Asia attracts surge of new funds
A wave of new property fund launches across Asia indicates that the region’s markets are set for rapid growth.
Although Japan remains the leading market for some investors, India, China and even emerging markets such as Vietnam are drawing interest from all corners.
Morgan Stanley has raised $8 billion, the largest property fund yet, and is setting its sights on Asia, including India. Morgan Stanley Real Estate Fund International VI has $1.6 billion from its parent company and the rest is coming mainly from institutional and retail investors in North America, Europe, the Middle East and Asia.
LaSalle Investment Management (see Cover Story) intends to triple its Asian investments to $20 billion over the next three to four years.
Jack Chandler, LaSalle IM’s Asia-Pacific chief executive, expects the largest inflow will go to Japan but the company will also look to invest in such markets as China, Hong Kong, Taiwan, South Korea, Singapore, Thailand, Australia and New Zealand.
Chandler says Asian funds have been outperforming other regions and investors need to have international real estate in their portfolios; LaSalle’s Asian funds have outperformed other regions over the past four years.
Prudential Property Investment Management’s chief executive for Asia, Jonathan Allen, says its open-ended property fund for the region is likely to grow to more than $1 billion in assets from the present $600 million in the near future, thanks to investor appetite for Asian property.
The fund is hunting investment opportunities in Japanese office, and retail and logistics properties, as well as offices in Australia and Singapore.
PruPIM is also raising money for a Vietnam property fund that will close during the third quarter this year and should start investing in the fourth quarter. Allen says PruPIM’s Vietnam fund will probably be less than $500 million because of the country’s relatively small property market.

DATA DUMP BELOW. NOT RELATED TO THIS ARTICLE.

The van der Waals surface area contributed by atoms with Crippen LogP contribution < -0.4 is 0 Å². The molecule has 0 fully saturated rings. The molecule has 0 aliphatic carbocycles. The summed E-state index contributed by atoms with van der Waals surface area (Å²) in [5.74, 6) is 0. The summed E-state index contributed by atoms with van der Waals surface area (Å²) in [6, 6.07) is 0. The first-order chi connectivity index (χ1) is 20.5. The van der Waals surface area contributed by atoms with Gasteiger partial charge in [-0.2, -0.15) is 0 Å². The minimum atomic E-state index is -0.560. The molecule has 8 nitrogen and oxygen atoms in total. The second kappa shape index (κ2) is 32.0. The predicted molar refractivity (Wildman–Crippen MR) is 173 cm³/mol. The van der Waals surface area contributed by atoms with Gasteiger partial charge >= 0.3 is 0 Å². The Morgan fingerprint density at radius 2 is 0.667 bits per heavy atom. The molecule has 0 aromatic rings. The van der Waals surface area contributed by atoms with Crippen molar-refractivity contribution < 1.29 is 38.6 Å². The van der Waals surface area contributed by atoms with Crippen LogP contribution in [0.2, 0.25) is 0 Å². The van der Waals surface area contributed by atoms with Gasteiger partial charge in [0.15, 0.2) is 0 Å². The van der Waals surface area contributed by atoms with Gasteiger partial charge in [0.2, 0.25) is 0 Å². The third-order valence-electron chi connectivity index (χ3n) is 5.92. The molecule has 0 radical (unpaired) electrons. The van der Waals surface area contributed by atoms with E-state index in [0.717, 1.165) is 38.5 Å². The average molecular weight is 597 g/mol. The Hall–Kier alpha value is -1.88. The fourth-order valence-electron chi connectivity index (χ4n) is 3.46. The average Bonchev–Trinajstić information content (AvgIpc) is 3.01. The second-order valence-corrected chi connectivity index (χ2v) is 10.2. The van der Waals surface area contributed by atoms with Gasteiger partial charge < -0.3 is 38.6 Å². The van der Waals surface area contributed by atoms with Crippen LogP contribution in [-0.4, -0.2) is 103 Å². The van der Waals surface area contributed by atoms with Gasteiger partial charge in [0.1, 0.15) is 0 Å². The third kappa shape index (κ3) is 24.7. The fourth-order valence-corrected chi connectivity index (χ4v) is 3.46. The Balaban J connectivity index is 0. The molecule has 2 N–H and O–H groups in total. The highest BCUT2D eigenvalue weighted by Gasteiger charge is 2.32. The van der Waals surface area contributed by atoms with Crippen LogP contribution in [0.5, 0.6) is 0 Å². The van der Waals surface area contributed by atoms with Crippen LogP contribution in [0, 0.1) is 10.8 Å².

Henderson Global Investors is set to launch a $1 billion Asian property fund. The Henderson Asia Pacific Indirect Property Fund (Pagoda) will invest in listed and unlisted Asia-Pacific property vehicles.
Mizuho Bank is marketing a diversified mutual fund of stocks, bonds and Reits in Asian markets outside Japan and Australia.
In India, DLF Assets is looking to raise $1 billion for a property fund. It is also planning to sell shares in an IPO within the next two years and become a Reit once the government gives such vehicles the green light.
DE Shaw and Lehman Brothers have invested $400 million in DLF, which is aiming to acquire 10 million sq ft of property each year.
Another Indian development involves Singapore’s Ascendas, which manages offices and industrial parks and has launched a S$500 million ($325 million) fund focusing on office projects in India. The India Development Trust has a target size of S$1 billion, according to Ascendas.
Investor interest in Asia is also coming from the Middle East. Dubai’s state investor Istithmar is forming a $50 million property fund with a unit of Singapore’s City Developments to build 30 budget hotels in Southeast Asia. Istithmar will have 40% of the fund, as will City e-Solutions – a Hong Kong-listed unit of Hong Leong Group that controls CityDev. The new fund might eventually be sold to CDL Hospitality Trusts, CityDev’s Singapore-listed real estate trust.